Relapse prevention systems and techniques are an essential element in all drug treatment programs. While returning to drug or alcohol use is both an outcome and a transgression of the recovery process, a relapse is best treated as a process with a range of progressive triggers and warning signs.
Relapse prevention programs are designed to reduce the possibility of an addict using by dealing with these warning signs as they arise. Relapse prevention techniques may be taught to patients during behavioral therapy programs, with dedicated relapse prevention systems also put in place during counseling sessions and aftercare programs.
For more aftercare in recovery and support for addicted patients, call Drug Treatment Centers Cary at (919) 443-3258.
In the context of drug and alcohol treatment, a relapse takes place when someone starts to use drugs or alcohol again following a period of abstinence. The warning signs which lead to an addict using can be automatic and unconscious, with patients often not aware of the triggers until it’s too late.
In order to reduce the possibility of an addict returning to their former lifestyle, prevention systems deal with relapse as a process with a number of separate stages. Patients are taught how to identify and manage warning signs if and when they arise, with mindfulness programs and practical support offered to patients to enhance the process.
Recurrent drug abuse rates are very high for drug and alcohol dependent people. Physical and psychological addictions are hard to break. Addictions are learned behaviors that create changes in brain neuroplasticity, with patients needing to develop new connections in order for new behaviors to develop.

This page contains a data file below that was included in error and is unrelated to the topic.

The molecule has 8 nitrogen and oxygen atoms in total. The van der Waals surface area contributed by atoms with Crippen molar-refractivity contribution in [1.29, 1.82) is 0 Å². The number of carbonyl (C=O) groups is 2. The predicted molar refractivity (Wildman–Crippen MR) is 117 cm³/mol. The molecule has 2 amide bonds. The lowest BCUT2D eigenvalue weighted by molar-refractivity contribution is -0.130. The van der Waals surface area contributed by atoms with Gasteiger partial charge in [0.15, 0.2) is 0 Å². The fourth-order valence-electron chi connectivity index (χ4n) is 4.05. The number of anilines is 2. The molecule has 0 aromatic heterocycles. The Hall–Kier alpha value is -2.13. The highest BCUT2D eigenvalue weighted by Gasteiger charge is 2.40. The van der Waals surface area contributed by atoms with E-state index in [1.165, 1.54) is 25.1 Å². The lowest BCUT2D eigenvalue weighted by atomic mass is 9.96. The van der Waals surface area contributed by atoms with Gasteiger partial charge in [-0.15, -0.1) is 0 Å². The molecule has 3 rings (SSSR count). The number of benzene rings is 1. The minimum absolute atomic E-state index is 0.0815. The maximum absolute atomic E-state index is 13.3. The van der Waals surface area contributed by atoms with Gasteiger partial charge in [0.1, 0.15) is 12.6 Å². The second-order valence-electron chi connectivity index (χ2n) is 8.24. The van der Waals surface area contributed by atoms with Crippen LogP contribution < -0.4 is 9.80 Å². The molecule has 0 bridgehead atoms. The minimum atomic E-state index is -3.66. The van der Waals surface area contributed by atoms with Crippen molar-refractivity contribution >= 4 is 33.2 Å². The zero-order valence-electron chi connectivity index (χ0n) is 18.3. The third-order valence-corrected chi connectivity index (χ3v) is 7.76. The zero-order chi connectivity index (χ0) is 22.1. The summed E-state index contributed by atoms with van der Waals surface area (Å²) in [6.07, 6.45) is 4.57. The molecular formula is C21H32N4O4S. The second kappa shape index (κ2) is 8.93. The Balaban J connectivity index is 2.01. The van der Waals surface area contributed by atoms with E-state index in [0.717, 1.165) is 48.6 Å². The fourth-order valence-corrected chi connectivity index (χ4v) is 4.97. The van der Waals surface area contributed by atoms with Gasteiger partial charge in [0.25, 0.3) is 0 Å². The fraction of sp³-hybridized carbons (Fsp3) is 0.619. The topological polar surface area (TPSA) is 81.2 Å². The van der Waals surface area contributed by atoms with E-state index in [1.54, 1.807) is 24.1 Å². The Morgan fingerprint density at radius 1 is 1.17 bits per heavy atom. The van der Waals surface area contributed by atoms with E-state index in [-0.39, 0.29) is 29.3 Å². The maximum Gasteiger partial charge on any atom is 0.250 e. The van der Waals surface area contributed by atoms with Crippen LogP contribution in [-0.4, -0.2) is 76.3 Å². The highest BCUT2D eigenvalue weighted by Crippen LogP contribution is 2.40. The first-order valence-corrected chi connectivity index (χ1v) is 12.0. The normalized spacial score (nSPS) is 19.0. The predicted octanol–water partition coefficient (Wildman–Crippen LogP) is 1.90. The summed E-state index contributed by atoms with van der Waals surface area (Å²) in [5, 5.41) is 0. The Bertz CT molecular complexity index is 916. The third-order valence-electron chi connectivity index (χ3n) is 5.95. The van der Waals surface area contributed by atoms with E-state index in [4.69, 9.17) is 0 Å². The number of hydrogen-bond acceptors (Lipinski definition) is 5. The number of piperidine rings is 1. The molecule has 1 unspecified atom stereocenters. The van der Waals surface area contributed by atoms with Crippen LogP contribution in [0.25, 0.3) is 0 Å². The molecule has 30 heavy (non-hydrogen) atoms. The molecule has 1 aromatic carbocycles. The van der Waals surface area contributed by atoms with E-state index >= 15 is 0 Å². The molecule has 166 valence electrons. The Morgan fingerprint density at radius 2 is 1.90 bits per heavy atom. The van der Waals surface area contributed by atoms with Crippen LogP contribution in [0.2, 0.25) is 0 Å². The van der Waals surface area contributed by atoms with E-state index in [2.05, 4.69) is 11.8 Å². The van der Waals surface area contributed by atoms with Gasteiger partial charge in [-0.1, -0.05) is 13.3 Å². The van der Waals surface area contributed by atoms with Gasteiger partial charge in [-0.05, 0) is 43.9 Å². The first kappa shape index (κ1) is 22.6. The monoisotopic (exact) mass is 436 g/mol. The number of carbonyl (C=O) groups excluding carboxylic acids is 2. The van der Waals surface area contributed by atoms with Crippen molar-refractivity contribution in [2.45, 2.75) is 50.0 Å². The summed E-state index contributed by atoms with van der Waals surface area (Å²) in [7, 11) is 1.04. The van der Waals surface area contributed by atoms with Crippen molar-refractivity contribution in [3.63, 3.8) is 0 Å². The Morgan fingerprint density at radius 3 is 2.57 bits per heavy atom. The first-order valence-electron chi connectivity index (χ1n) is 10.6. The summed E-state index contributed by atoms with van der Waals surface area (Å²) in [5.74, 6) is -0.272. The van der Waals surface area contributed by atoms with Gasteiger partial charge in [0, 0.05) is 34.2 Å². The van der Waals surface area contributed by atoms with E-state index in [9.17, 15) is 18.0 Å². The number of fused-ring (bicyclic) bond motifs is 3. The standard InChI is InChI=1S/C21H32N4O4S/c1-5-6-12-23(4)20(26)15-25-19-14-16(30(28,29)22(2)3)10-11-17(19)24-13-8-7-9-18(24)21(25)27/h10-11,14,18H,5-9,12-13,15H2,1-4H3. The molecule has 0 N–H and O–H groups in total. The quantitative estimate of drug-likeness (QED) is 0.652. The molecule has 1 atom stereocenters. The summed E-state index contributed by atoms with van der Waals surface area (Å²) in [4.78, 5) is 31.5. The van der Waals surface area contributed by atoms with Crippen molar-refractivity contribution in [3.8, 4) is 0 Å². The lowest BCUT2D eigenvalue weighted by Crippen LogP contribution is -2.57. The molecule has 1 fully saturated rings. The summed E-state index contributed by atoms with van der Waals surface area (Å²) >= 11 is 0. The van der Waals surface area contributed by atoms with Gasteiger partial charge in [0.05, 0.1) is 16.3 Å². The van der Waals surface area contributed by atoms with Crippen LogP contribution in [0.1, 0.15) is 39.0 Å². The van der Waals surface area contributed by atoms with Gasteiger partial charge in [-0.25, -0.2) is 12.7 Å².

According to the National Institute on Drug Abuse, recurrent drug abuse rates for drug addiction are very similar to those for other chronic diseases. This adds weight to the disease model of addiction, which views addictions as a disease with biological, genetic, neurological and environmental sources of origin.
Typical sobriety failure for drug addiction are 40-60 percent.
Sobriety failure is a process, with a number of separate stages identified to help understand and reduce relapse rates. Emotional relapse is the first stage, with patients not yet thinking about using drugs or alcohol again but still setting themselves up for future failure.
Common signs of this stage include anger, frustration, irritability, mood swings, depression and anxiety. This phase can easily be identified by therapists and counselors, with patients experiencing a general inability to deal with their emotions in a healthy fashion.
If the signs are not identified and dealt with at this stage, the process is likely to continue and may lead to a failure of the recovery program.
This is the stage where the patient becomes aware of their situation but is still unable to deal with it in an appropriate manner.
Common signs of this stage include fantasizing about future drug use, romanticizing past drug use, lying to yourself, spending time with old friends, and planning different drug abuse scenarios. This can be a confusing and confronting time for recovering addicts, because they are stuck between worlds and don’t know which way to turn.
Patients need to identify the signs that lead to recurrent drug abuse in order to deal with them, with therapists and counselors able to help patients develop the psychological skills necessary to make healthy decisions. By understanding the triggers that lead to an addict using again, patients may be able to avoid unwanted impulsive and compulsive response patterns.
The final stage is physical relapse, where an addict uses drugs or alcohol again. Patients are then left to decide whether they want to re-engage with the recovery process.
Drug rehab centers can help manage every aspect of treatment, with recovery aftercare programs put in place to ensure a successful and long-term recovery. To find out how, call Drug Treatment Centers Cary at (919) 443-3258.